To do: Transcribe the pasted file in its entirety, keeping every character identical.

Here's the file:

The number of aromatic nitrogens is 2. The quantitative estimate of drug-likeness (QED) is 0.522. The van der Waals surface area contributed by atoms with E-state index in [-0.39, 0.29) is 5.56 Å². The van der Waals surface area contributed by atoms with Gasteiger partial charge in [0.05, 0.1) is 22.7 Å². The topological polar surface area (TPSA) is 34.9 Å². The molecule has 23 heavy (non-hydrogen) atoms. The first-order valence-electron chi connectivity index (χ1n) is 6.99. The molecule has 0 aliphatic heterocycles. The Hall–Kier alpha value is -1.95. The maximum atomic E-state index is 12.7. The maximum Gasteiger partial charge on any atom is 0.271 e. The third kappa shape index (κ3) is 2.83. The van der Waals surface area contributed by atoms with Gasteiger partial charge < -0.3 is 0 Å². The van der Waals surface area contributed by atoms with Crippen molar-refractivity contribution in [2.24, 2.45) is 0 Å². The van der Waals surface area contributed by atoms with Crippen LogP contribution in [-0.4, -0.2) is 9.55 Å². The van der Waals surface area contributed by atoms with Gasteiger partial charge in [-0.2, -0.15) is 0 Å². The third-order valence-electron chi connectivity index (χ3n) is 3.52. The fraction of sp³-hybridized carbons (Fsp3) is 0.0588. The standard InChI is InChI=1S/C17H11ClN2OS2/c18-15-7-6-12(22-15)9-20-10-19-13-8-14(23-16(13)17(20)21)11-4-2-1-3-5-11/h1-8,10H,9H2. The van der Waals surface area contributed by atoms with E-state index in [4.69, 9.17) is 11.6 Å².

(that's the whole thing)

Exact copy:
The number of aromatic nitrogens is 2. The quantitative estimate of drug-likeness (QED) is 0.522. The van der Waals surface area contributed by atoms with E-state index in [-0.39, 0.29) is 5.56 Å². The van der Waals surface area contributed by atoms with Gasteiger partial charge in [0.05, 0.1) is 22.7 Å². The topological polar surface area (TPSA) is 34.9 Å². The molecule has 23 heavy (non-hydrogen) atoms. The first-order valence-electron chi connectivity index (χ1n) is 6.99. The molecule has 0 aliphatic heterocycles. The Hall–Kier alpha value is -1.95. The maximum atomic E-state index is 12.7. The maximum Gasteiger partial charge on any atom is 0.271 e. The third kappa shape index (κ3) is 2.83. The van der Waals surface area contributed by atoms with Gasteiger partial charge < -0.3 is 0 Å². The van der Waals surface area contributed by atoms with Crippen molar-refractivity contribution in [2.24, 2.45) is 0 Å². The van der Waals surface area contributed by atoms with Crippen LogP contribution in [-0.4, -0.2) is 9.55 Å². The van der Waals surface area contributed by atoms with Gasteiger partial charge in [-0.2, -0.15) is 0 Å². The third-order valence-electron chi connectivity index (χ3n) is 3.52. The fraction of sp³-hybridized carbons (Fsp3) is 0.0588. The standard InChI is InChI=1S/C17H11ClN2OS2/c18-15-7-6-12(22-15)9-20-10-19-13-8-14(23-16(13)17(20)21)11-4-2-1-3-5-11/h1-8,10H,9H2. The van der Waals surface area contributed by atoms with E-state index in [4.69, 9.17) is 11.6 Å².